Edited by Eden Royce
Mocha Memoirs Press
January, 2014; $11.70 PB
Reviewed by Jess Landry
Contrary to popular belief, women can write horror. And you know what? They’re pretty darn good at it, too.
Such proof exists in The Grotesquerie, an anthology comprised of twenty-two uniquely twisted tales from the dark and macabre minds of a select group of horror authors who just so happen to be women.
Released as an homage to female horror writers in celebration of February’s Women in Horror Month, the collection is a delightfully bloody smorgasbord of terror; every helping is a unique experience that delves deep into the many sub-genres that exist in the wonderful world of horror and, just as the title of the anthology suggests, there is no lack of the grotesque within its 300 or so pages. From the strong opening tale by Michele Garber entitled Vegan (best described as: you are what you eat) to the final dance, Cryptomycology by Vivian Caethe (worst trip ever!), to everything (and I mean everything) in between, The Grotesquerie captivates as much as it chills you to the bone.
Although Vegan and Cryptomycology are strong pieces to open and close with, the real fun lies within. A few standouts include Lisamarie Lamb’s Devil’s Cake, a delicious tale about adultery; Marianne Halbert’s Papa’s Wrench and the Wind Chime, a personal favorite in the bunch that centers around a young girl and odd and ever-growing family; Nicole DeGennaro’s The River, a thoughtful piece about a friend’s passing and the burden that follows; Evelyn Deshane’s Baby Eyes, a short-but-sweet story about a little girl who has legitimate questions for her parents after losing her baby teeth; and Kierce Sevren’s Beyond the Torii, a tale about one mother’s desperation to save her daughter.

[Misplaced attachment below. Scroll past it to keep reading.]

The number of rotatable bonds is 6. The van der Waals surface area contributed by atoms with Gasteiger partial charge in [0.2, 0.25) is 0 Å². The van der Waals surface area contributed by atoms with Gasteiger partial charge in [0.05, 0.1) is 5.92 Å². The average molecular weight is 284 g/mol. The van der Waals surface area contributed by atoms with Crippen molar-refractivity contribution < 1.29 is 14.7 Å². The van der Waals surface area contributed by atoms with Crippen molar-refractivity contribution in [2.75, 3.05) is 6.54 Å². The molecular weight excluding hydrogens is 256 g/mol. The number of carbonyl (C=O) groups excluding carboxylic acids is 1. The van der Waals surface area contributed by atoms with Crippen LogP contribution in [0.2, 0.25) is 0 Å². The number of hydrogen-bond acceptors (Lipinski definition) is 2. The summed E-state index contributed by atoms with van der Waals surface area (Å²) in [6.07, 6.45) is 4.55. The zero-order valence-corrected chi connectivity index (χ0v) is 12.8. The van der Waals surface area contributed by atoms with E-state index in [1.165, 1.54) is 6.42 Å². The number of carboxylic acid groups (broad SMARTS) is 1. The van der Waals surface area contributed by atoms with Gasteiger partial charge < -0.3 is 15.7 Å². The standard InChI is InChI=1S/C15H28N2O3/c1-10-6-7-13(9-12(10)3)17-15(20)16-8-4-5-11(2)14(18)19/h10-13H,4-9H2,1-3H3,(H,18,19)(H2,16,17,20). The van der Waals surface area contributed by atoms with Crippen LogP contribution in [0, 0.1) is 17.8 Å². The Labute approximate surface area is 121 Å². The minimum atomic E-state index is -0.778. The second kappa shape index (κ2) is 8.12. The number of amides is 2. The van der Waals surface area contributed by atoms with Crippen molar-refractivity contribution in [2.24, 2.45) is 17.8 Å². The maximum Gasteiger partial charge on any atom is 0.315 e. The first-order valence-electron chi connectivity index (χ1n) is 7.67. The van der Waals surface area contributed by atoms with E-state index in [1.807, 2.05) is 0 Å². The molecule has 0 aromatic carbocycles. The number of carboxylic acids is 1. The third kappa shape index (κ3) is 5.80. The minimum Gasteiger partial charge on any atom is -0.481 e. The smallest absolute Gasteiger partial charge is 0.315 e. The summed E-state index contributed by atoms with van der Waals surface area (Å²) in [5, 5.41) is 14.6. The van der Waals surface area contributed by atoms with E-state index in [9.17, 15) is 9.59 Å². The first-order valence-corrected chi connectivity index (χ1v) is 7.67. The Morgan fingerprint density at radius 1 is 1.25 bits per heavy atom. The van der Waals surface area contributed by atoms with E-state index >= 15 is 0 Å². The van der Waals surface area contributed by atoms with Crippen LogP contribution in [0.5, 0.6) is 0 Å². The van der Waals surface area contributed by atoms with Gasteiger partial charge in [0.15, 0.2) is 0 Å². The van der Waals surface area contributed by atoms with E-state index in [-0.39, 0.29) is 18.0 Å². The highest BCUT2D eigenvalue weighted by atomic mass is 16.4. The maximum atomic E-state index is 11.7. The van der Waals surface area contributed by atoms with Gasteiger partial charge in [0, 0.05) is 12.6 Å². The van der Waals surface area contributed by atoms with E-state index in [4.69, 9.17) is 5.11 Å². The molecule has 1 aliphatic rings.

Every author within the anthology has a voice that’s all their own, which makes for a great read. The stories are precise; the writers know exactly where they want to take the reader in the brief pages they have available and waste no time in doing so. Although some stories touch on similar subject matter (a couple of bad trips, a few apocalypses), every story is different and some of them take quite the uncommon road to reach their epic conclusions.
It should be fairly obvious to anyone who doesn’t live under a rock that women are severely underrepresented in the horror genre; editor Eden Royce makes note of the same in her opening remarks of the anthology. It’s easy to get wrapped up in a widely discussed topic such as this, but at the end of the day, someone’s gender is completely irrelevant to their ability to tell a story that makes you want to sleep with the lights on. So kudos to you, ladies of The Grotesquerie; the lights will be on in my house for a while.